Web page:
More a whisper than a loud clap, Greece has imposed yet another embargo in its painful financial bailout years.

Saturday’s formal end to “increased surveillance” by EU creditors means the country will no longer face quarterly scrutiny of its public finances to win debt relief payments.

It gives Prime Minister Kyriakos Mitsotakis’s centre-right government more freedom on the budget at a time when Greece, like all of Europe, is grappling with the post-pandemic cost and energy crisis triggered by Russia’s war in Ukraine. As Moscow cuts natural gas in Europe, energy prices soar, fueling galloping inflation and threatening to plunge Europe into recession.

Nevertheless, Greece – like EU partners Spain, Portugal, Cyprus and Ireland – will still be monitored by its creditors when paying off its debts. In the case of Greece, it would take two more generations, with the final debt due for repayment in 2070.

Wolfango Piccoli, co-chair and research director at Teneo Consultancy, which has covered Greece’s financial crisis for years, said the end of increased surveillance is unlikely to have a meaningful impact.

“This is primarily a technical matter that most investors are expected to ignore,” he said.

While Mitsotakis’s government may try to score domestic political points with an exit from increased surveillance, “it would be a fruitless exercise,” Piccoli said.

“The vast majority of the public is focused on the crisis of survival,” he said.

That’s true for Ephthymia Pandi, a 23-year-old central Athens florist who grew up during Greece’s financial crisis and not much has changed since.

“I think the crisis has inevitably continued, it never ended,” she said. “What I see is constant duplication. … Unemployment is still high and wages are low, while the cost of living is high.”

Saturday’s milestone comes just four years after the end of the international debt program, which battered Greeks but still left members of the European Union and its common currency, the euro. The Greek crisis stirred global markets and pushed EU unity to its limits.

Investors stopped lending money to Greece in 2010 after Athens admitted to misrepresenting key budget data. To keep the country afloat, its European partners and the International Monetary Fund approved three rescue loan programs totaling 290 billion euros ($293 billion) from 2010 to 2018.

In return, the creditors did exactly what many Greeks still see as a pound of meat: deep state spending and wage cuts, tax increases, privatization and other sweeping reforms aimed at correcting public finances. The economy shrank by more than a quarter, unemployment soared to nearly 28%, and skilled professionals fled in large numbers.

The programs led to a balanced budget and a successful return to government borrowing from international markets. Last year, the economy recovered most of the pandemic-induced 9% contraction of 2020 and is projected to grow by 3.5% this year amid an expected bumper tourism season.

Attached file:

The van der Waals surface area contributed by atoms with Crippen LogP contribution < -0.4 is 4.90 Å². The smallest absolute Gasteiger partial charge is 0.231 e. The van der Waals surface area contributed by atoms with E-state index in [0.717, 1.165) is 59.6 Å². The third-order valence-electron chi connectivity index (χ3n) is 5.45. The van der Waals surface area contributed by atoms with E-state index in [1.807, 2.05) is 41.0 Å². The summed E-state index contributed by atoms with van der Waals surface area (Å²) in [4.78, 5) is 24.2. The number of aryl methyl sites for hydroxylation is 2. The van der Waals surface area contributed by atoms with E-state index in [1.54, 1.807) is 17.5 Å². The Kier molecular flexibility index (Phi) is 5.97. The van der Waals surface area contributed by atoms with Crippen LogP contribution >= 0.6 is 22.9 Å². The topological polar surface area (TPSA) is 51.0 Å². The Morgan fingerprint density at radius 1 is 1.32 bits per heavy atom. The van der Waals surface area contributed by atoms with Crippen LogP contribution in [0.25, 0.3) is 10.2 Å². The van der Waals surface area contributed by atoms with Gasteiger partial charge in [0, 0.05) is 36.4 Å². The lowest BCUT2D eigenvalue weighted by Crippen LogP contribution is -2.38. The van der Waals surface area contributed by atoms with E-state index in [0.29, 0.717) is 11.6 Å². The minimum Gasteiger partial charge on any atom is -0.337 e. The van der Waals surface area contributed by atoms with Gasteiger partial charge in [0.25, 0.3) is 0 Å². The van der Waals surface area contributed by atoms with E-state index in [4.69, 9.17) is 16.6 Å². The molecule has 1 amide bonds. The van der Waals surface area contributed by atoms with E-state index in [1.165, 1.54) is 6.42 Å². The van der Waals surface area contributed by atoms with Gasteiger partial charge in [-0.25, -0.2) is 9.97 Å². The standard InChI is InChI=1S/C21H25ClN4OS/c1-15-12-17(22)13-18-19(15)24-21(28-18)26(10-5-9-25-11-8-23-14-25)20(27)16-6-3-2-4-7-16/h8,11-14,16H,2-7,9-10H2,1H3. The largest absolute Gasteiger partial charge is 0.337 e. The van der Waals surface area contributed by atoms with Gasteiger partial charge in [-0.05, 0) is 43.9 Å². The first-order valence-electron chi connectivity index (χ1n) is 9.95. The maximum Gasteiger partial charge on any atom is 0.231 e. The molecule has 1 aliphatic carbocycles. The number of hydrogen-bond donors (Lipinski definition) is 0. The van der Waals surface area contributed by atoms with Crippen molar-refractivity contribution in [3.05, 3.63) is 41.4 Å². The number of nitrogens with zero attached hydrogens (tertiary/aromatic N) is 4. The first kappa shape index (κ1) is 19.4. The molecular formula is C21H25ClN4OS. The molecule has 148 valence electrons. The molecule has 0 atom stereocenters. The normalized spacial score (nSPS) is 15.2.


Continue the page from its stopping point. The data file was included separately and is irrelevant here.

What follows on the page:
The recession and COVID-19 relief measures pushed Greece’s public debt to 206% of economic output in 2020, but it dipped in 2021 and is expected to reach 185% this year.

The European Commission, the executive arm of the European Union, stated that “As a result of Greece’s efforts, the resilience of the Greek economy has been significantly improved and the risk of spillover effects on the euro-area economy has been significantly reduced.”

“It is no longer appropriate to put Greece under greater surveillance,” it added.

But challenges remain, many beyond Athens’ control. Inflation hit 11.6% in July, slightly below a three-decade high, but still higher than the 19-country euro area’s 8.9%. While state subsidies are protecting homes and businesses from rising energy bills, gas, fuel and electricity prices are expected to rise further in winter, as in the rest of Europe. Also, unemployment in Greece stood at around 15% last year and is expected to drop to single digits only in 2024.

In a reminder of the crisis years, Greece’s credit rating remains below investment grade, raising the cost of borrowing from international markets. However, the bulk of the country’s debt with its European partners is on benign terms and Athens is expected to achieve investment grade next year.

Tenno’s Piccoli suspects that the exit from the increased surveillance “will make a huge difference in relation to a potential credit rating upgrade in 2023.”

Greek public administration expert Panagiotis Karkatsulis said the country needed to move fast with some grassroots reforms – including speeding up the crumbling justice system, eliminating bureaucracy and tackling corruption – that fell between the rifts .

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